Garrett Wilson is not just one of the top wide receivers in the country. He’s also one of the best overall players in the country.Wilson, who plays for Austin (Tex.) Lake Travis, is the 14th-ranked player in the nation according to 247Sports’ Composite Rankings. With plays like the one below, it is easy to see why.This practice catch from Wilson has been going viral on Twitter. Sure, it isn’t a real game, but this is damn impressive.Not only does he have to reach back for the ball, he also brings it between his legs before securing the catch. That takes some serious hand-eye coordination and concentration.Check it out.I still don’t get how Garrett Wilson caught this ? @GarrettWilson_V pic.twitter.com/lCMe1s54VM— Overtime (@overtime) August 14, 2018Wilson, a five-star recruit, is the top commit in Ohio State’s 2019 class. Right now, he’s sticking with the Buckeyes despite all that is going on with Urban Meyer.In fact, Wilson said recently he thinks Meyer will “come back stronger” and that OSU will win the national championship this season.As long as Urban remains in Columbus, it looks like Ohio State will sign Wilson.
Nova Scotia has taken another step towards turning its abundant ocean energy resources into an affordable supply of clean, renewable electricity. The province released a plan today, May 14, that outlines how it will use local expertise and knowledge to develop the emerging energy sector. The Marine Renewable Energy Strategy contains broad policy, economic and legal conditions for renewable energy projects and technologies for commercial development in the province. “It represents a provincial commitment to cleaner and made-in-Nova Scotia energy solutions,” said Energy Minister Charlie Parker. “It continues the careful approach we have already taken to explore the potential of tidal electricity in Nova Scotia. “The strategy will guide work related to in-stream tidal development. We have tapped into the expertise and knowledge of local experts to ensure it is implemented in a socially and environmentally responsible manner.” It incorporates feedback from consultations with interested groups and the Mi’kmaq. It focuses on three main areas: research; development; and regulatory planning. The regulation framework, which is being developed, will protect Nova Scotians’ interests and the environment while providing opportunities to invent, design, test and develop the right technologies to harness the province’s marine renewable energy. This report acts on recommendations by Dalhousie University oceanographer Bob Fournier, whose September 2011 report recommended developing a provincial marine renewable strategy and legislation. He outlined 27 recommendations in Marine Renewable Energy Legislation: A Consultative Approach, which focused on in-stream tidal development. The strategy addresses all of Mr. Fournier’s recommendations. “After five years of intense activity in the pursuit of marine renewable energy, the Department of Energy has produced a strategic plan,” said Mr. Fournier. “This plan, grounded in public consultation and thoughtful decision-making, is a roadmap that establishes goals, defines priorities and sets benchmarks against which Nova Scotians will be able to measure their progress. This is a useful and important document.” Elisa Obermann, Atlantic director, Ocean Renewable Energy Group, said the announcement enhances the province’s global reputation. “This strategy will ensure that Nova Scotia plays a major leadership role in the marine renewable energy industry worldwide,” said Ms. Obermann. “It provides the conditions to realize industrial-scale development of tidal energy.” “This plan shows Nova Scotia is thinking long term about tidal energy,” said FORCE chair John Woods. “The province is considering everything from environmental effects to costs to economic benefits; all of this is important if tidal is to become part of our future energy mix.” A copy of the strategy and other information can be found at www.gov.ns.ca/energy .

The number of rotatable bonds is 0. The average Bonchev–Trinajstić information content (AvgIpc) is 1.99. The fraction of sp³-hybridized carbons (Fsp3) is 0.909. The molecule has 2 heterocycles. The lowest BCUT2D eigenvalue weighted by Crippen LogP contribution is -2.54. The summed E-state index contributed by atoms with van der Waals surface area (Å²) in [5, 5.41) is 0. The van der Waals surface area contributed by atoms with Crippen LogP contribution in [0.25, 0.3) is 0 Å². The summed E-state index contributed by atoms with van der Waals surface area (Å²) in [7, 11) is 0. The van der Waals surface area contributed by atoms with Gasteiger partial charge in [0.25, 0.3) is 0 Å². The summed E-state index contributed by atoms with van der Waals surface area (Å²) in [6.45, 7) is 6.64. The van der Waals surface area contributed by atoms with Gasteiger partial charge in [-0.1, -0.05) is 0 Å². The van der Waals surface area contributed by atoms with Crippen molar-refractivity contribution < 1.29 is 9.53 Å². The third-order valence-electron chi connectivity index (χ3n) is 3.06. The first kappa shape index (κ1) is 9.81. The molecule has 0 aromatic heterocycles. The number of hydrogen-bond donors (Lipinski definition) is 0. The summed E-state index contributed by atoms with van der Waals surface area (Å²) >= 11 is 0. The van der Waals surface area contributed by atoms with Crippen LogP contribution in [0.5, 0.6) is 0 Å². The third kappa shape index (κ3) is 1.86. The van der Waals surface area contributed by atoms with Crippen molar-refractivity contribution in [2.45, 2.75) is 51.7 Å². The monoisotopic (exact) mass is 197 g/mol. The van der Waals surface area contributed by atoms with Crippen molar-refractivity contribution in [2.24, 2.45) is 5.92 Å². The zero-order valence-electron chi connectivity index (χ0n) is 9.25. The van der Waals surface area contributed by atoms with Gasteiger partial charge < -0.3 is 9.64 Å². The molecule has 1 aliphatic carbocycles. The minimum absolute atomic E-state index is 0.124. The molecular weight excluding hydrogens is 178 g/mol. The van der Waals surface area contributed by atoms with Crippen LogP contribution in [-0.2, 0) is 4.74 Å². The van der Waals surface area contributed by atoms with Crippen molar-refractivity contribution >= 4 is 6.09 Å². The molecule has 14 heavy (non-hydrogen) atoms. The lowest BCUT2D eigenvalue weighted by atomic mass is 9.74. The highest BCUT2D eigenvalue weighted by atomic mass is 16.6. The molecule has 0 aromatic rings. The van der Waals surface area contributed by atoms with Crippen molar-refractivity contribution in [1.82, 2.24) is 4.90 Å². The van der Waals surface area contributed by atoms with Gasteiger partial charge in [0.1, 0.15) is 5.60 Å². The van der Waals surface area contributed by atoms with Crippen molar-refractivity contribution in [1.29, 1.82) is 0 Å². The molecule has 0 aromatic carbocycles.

Sirisena succeeded Rajapaksa as leader of the Sri Lanka Freedom Party but has moved only belatedly to assert his control over the party and block his predecessor’s path back to power. Former president Mahinda Rajapaksa said on Tuesday he was unlikely to lead Sri Lanka’s next government as initial results from the general election gave a slight edge to the coalition government.“I will support good policies and oppose bad things,” the two-term president, who crushed a 26-year Tamil insurgency in 2009, told Reuters by telephone from his southern home of Hambantota. Sirisena backed the formation of a minority government led by the United National Party (UNP) after January’s election and called the early election in a bid to form a more broadly based administration joined by his own supporters in the SLFP.Initial results indicated that the UNP was likely to make gains and emerge as the largest single party, but would need outside support to form a viable government to run the Indian Ocean island of 20 million people. The 69-year-old nationalist ruled out joining a unity government that President Maithripala Sirisena, the figurehead of a broad reform coalition that toppled him at a presidential vote in January, wants to form.